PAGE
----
Stress is the body’s reaction to change and is a normal part of our life. Stress may be the result of changes in your relationships, finances, school, health, career, and family. There are many different types of stressors that can affect us and everyone experiences stress differently.
Enduring chronic day-to-day stress can have a negative impact on health and wellness. For instance, it can cause digestive issues, inflammation, a weakened immune system, poor sleep, anxiety, and sexual health issues.1
It’s important to be aware of when you become overstressed so that you can manage it appropriately. In addition to daily stressors, there are life events that can cause significant stress. Here are the top 5 most stressful life events and some tips on how to cope with each.
Death of a Loved One
Divorce or Separation
Divorce or separation from a spouse can cause major stress in your life. Although the decision to end the relationship could be mutual, both partners still need to deal with a host of issues while they move forward separately.
In addition to the emotional and mental stress, there are legal considerations that need to be determined such as child custody, finances, assets, and living situations.
Some tips to cope with a divorce or separation:
Accept your emotions and learn to let go: Ending a relationship can generate many feelings that are difficult to manage. You may feel a sense of relief but then feel guilty about feeling that way. You may feel angry and hopeless. Instead of suppressing these feelings, embrace them and let them go through you like a wave. Accepting your emotions has been shown to be effective in helping others move forward from their divorce.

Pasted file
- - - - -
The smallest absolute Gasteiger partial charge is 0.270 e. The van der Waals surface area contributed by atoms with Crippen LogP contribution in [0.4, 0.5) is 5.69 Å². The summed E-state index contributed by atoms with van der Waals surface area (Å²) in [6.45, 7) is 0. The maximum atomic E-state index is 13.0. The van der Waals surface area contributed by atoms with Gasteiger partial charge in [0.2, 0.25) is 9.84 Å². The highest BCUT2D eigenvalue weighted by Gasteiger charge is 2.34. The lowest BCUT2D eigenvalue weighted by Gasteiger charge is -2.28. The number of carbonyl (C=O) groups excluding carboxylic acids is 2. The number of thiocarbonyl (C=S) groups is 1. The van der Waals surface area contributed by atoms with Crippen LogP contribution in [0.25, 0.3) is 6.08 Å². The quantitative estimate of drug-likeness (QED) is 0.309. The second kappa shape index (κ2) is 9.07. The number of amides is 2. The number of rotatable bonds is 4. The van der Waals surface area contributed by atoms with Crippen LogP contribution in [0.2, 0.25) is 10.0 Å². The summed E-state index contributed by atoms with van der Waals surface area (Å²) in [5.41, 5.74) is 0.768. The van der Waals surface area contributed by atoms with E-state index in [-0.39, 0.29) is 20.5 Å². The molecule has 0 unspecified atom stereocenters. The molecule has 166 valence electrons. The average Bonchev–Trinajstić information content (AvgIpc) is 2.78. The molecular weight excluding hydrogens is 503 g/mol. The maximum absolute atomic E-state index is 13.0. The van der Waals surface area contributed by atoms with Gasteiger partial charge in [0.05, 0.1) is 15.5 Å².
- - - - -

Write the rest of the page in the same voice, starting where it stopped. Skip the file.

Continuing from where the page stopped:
Some tips to cope with a move:
Remember stress is a normal part of moving: If you’re moving into a bigger place or with your partner, you may feel like you’re supposed to feel excited and happy. However, moving can still be a stressful event even if it’s for a positive reason. Change is hard for everyone and accepting stress as a normal part of it can help you manage the move more realistically.
Plan ahead and stay organized: Give yourself plenty of time to plan your move. It takes longer than you think to label, sort, and pack your belongings. You may dread and want to procrastinate during the process; however, the earlier you start to plan your move, the less rushed and frantic you’ll feel on moving day.
Ask for help from friends and family: It can be helpful to have someone around while you’re packing and/or unpacking. Even if they don’t physically help during the move, they can act as a source of emotional support while you deal with the stress of moving.
Hire professional movers: If you are financially able to hire professional movers, it can help reduce the amount of work and stress related to packing, lifting, and transporting.